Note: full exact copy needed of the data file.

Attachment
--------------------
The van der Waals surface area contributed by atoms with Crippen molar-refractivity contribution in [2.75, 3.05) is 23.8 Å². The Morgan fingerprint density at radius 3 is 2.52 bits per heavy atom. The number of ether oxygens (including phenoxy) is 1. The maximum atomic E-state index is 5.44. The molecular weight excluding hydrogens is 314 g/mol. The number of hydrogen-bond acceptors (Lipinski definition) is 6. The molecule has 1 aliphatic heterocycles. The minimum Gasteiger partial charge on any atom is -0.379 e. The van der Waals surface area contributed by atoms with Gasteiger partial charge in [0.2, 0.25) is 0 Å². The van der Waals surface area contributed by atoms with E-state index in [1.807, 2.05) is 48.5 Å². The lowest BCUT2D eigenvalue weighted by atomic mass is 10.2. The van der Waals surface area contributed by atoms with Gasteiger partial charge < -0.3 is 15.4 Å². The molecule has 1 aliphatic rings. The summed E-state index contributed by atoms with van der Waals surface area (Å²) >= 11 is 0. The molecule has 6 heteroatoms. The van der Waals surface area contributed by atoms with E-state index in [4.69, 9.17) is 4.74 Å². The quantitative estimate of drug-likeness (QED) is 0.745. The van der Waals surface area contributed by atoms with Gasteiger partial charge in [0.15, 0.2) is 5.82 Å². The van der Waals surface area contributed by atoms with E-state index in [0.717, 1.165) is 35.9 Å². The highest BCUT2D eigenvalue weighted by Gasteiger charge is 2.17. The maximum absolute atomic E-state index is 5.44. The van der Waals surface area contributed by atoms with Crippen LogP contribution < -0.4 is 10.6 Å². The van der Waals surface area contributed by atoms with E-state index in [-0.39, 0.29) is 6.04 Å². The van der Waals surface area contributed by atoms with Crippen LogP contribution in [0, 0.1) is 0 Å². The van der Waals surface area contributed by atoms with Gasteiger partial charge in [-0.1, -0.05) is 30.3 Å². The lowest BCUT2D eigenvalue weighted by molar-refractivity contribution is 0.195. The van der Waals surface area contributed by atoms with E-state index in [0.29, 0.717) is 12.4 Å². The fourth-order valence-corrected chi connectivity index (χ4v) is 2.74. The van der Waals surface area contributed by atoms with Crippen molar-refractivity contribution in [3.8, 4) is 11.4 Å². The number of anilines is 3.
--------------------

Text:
The van der Waals surface area contributed by atoms with Crippen molar-refractivity contribution in [2.75, 3.05) is 23.8 Å². The Morgan fingerprint density at radius 3 is 2.52 bits per heavy atom. The number of ether oxygens (including phenoxy) is 1. The maximum atomic E-state index is 5.44. The molecular weight excluding hydrogens is 314 g/mol. The number of hydrogen-bond acceptors (Lipinski definition) is 6. The molecule has 1 aliphatic heterocycles. The minimum Gasteiger partial charge on any atom is -0.379 e. The van der Waals surface area contributed by atoms with Gasteiger partial charge in [0.2, 0.25) is 0 Å². The van der Waals surface area contributed by atoms with E-state index in [1.807, 2.05) is 48.5 Å². The lowest BCUT2D eigenvalue weighted by atomic mass is 10.2. The van der Waals surface area contributed by atoms with Gasteiger partial charge < -0.3 is 15.4 Å². The molecule has 1 aliphatic rings. The summed E-state index contributed by atoms with van der Waals surface area (Å²) >= 11 is 0. The molecule has 6 heteroatoms. The van der Waals surface area contributed by atoms with E-state index in [4.69, 9.17) is 4.74 Å². The quantitative estimate of drug-likeness (QED) is 0.745. The van der Waals surface area contributed by atoms with Gasteiger partial charge in [0.15, 0.2) is 5.82 Å². The van der Waals surface area contributed by atoms with E-state index in [0.717, 1.165) is 35.9 Å². The highest BCUT2D eigenvalue weighted by Gasteiger charge is 2.17. The maximum absolute atomic E-state index is 5.44. The van der Waals surface area contributed by atoms with Crippen LogP contribution < -0.4 is 10.6 Å². The van der Waals surface area contributed by atoms with E-state index in [-0.39, 0.29) is 6.04 Å². The van der Waals surface area contributed by atoms with Crippen LogP contribution in [0, 0.1) is 0 Å². The van der Waals surface area contributed by atoms with Gasteiger partial charge in [-0.1, -0.05) is 30.3 Å². The lowest BCUT2D eigenvalue weighted by molar-refractivity contribution is 0.195. The van der Waals surface area contributed by atoms with E-state index in [0.29, 0.717) is 12.4 Å². The fourth-order valence-corrected chi connectivity index (χ4v) is 2.74. The van der Waals surface area contributed by atoms with Crippen molar-refractivity contribution in [3.8, 4) is 11.4 Å². The number of anilines is 3.